Estimated reading time: 5 minutes
Many churches meet with members to share information, cast vision, or train volunteers.
A church business meeting agenda can help keep the gathering organized.
Churches do this to keep members engaged and is part of a structured communication management process.
These church meetings often share information about what the church has done, how it performs, and what it hopes to achieve.
Business meetings should appeal to members and have a reputation for being well-run, efficient, and effective.
When organizations demonstrate efficiency and effectiveness – trust and credibility follow.
Effective communication results from taking the time to think through what information should be shared – with whom, when, how, and in what format.
Once it is determined what information should be shared, a church meeting should be scheduled and marketed to members, volunteers, and employees.
So, what should an agenda for a church business meeting look like?
Most business meetings have a purpose.
The first thing to think about when planning a business meeting agenda is to answer the question, what is the goal of this meeting?
There should be a specific purpose and takeaway for those who attend the meeting.
Example: meeting goals.
- Share church vision.
- Explain policy changes.
- Introduce a new church employee.
- Share church strategy and goals.
- Share budget information.
- Share a plan for a building expansion.
- Orient new volunteers.
- Train volunteers on a new process or procedure.
Effective meetings have a specific agenda and time allotments for each agenda item.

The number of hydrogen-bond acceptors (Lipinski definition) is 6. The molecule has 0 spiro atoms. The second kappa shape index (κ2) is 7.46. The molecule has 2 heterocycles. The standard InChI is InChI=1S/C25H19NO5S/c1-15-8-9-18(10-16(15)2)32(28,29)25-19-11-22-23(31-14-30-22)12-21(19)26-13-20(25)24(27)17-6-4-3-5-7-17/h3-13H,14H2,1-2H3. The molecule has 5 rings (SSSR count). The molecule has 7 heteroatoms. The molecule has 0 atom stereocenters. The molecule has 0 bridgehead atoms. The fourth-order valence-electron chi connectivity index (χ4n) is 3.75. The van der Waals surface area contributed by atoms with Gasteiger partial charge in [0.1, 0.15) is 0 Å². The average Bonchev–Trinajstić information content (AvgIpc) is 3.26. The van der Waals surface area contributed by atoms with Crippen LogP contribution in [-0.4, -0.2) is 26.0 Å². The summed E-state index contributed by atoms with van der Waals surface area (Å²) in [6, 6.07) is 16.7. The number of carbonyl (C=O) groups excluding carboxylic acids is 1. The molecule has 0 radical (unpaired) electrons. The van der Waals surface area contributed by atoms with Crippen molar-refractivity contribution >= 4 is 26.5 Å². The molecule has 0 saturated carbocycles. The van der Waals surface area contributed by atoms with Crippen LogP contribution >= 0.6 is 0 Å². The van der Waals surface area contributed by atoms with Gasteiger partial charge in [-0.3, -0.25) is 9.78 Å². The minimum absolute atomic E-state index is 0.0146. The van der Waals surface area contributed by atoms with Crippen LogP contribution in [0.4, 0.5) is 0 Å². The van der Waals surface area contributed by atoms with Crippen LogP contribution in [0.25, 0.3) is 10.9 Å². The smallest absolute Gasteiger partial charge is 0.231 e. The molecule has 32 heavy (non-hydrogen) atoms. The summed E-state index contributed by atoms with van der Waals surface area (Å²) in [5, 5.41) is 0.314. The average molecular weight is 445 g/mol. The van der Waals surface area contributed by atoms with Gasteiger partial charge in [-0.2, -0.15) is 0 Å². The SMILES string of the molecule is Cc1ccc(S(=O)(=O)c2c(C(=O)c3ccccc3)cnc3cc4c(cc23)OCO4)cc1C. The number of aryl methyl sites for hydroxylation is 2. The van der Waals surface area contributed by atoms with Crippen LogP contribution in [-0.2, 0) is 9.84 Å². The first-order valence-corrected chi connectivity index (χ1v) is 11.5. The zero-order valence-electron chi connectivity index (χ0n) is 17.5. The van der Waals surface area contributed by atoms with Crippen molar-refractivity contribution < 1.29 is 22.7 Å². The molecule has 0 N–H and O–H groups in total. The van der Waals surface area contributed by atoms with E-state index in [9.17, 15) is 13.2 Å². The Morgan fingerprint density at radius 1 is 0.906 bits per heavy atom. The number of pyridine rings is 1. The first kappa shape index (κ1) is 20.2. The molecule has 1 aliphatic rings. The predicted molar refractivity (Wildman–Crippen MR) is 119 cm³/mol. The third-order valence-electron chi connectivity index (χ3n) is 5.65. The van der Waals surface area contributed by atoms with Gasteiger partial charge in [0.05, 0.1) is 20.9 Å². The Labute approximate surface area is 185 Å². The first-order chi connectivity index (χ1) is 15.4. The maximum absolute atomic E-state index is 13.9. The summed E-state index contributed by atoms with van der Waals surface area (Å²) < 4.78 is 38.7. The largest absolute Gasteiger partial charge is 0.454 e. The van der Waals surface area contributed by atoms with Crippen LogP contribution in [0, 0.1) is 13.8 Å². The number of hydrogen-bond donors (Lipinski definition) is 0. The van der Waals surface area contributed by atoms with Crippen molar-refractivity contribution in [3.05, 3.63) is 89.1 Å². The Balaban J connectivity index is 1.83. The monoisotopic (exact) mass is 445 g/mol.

There should be a basic agenda format that is adapted based on the goal of the meeting.
A basic meeting format might look something like this.
Example Business Meeting Agenda
|7:05||Goal of Meeting||Pastor Steve|
|7:10||Speaker Introduction||Pastor Steve|
|7:15||Content Presentation||John Smith|
|8:00||Questions/Answers||John Smith/Pastor Steve|
|8:15||Other Business||Pastor Steve|
|8:25||Closing Prayer||Pastor Steve|
7 Tips for a Successful Church Business Meeting
1. Establish Meeting Ground Rules
Every meeting should be conducted with pre-established ground rules.
These rules for behavior help to keep the meeting professional and objective.
For instance, a ground rule might be to not talk out of turn. This type of courtesy helps to maintain meeting order and control over the dialogue.
Communicate ground rules prior to the meeting beginning and have copies available for attendees. Or post the ground rules at the front of the auditorium so everyone can see them.
2. Respect People’s Time
Most people are busy and have a limited amount of time.
Being sensitive to this fact helps to reinforce the importance of being respectful of the attendees. Demonstrate this respect by beginning and ending the meeting on time.
For instance, if the meeting is scheduled to begin at 7:00 p.m., take the mic and open the meeting before the clock hits 7:01.
Help members understand a cultural norm of being timely. Do this to help members understand that being late means missing the first part of the meeting.